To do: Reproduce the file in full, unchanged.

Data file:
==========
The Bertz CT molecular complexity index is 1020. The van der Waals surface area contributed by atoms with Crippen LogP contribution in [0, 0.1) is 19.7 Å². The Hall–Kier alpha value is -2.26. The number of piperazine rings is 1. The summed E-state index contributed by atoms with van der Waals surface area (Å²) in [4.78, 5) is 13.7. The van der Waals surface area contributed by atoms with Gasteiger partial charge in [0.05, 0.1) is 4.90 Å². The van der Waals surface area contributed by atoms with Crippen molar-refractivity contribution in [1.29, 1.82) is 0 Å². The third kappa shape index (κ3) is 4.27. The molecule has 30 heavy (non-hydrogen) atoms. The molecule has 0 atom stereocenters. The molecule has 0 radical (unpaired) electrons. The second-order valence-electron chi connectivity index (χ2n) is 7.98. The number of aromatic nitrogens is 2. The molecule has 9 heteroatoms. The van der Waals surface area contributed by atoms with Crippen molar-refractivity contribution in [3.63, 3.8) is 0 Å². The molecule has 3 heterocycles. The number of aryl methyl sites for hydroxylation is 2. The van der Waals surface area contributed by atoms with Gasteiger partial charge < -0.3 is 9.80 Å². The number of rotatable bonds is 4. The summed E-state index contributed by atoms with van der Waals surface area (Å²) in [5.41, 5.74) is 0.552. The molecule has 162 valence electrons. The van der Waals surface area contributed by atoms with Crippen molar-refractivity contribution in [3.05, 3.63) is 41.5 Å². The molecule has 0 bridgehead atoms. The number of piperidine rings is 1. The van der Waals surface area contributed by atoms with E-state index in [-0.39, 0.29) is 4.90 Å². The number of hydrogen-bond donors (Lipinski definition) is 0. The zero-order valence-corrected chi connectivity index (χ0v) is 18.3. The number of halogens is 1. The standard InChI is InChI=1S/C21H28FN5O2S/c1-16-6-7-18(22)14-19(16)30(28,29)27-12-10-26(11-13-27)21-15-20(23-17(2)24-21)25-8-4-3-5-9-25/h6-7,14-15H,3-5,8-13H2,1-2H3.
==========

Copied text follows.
The Bertz CT molecular complexity index is 1020. The van der Waals surface area contributed by atoms with Crippen LogP contribution in [0, 0.1) is 19.7 Å². The Hall–Kier alpha value is -2.26. The number of piperazine rings is 1. The summed E-state index contributed by atoms with van der Waals surface area (Å²) in [4.78, 5) is 13.7. The van der Waals surface area contributed by atoms with Gasteiger partial charge in [0.05, 0.1) is 4.90 Å². The van der Waals surface area contributed by atoms with Crippen molar-refractivity contribution in [1.29, 1.82) is 0 Å². The third kappa shape index (κ3) is 4.27. The molecule has 30 heavy (non-hydrogen) atoms. The molecule has 0 atom stereocenters. The molecule has 0 radical (unpaired) electrons. The second-order valence-electron chi connectivity index (χ2n) is 7.98. The number of aromatic nitrogens is 2. The molecule has 9 heteroatoms. The van der Waals surface area contributed by atoms with Crippen molar-refractivity contribution in [3.63, 3.8) is 0 Å². The molecule has 3 heterocycles. The number of aryl methyl sites for hydroxylation is 2. The van der Waals surface area contributed by atoms with Gasteiger partial charge < -0.3 is 9.80 Å². The number of rotatable bonds is 4. The summed E-state index contributed by atoms with van der Waals surface area (Å²) in [5.41, 5.74) is 0.552. The molecule has 162 valence electrons. The van der Waals surface area contributed by atoms with Crippen molar-refractivity contribution in [3.05, 3.63) is 41.5 Å². The molecule has 0 bridgehead atoms. The number of piperidine rings is 1. The van der Waals surface area contributed by atoms with E-state index in [-0.39, 0.29) is 4.90 Å². The number of hydrogen-bond donors (Lipinski definition) is 0. The zero-order valence-corrected chi connectivity index (χ0v) is 18.3. The number of halogens is 1. The standard InChI is InChI=1S/C21H28FN5O2S/c1-16-6-7-18(22)14-19(16)30(28,29)27-12-10-26(11-13-27)21-15-20(23-17(2)24-21)25-8-4-3-5-9-25/h6-7,14-15H,3-5,8-13H2,1-2H3.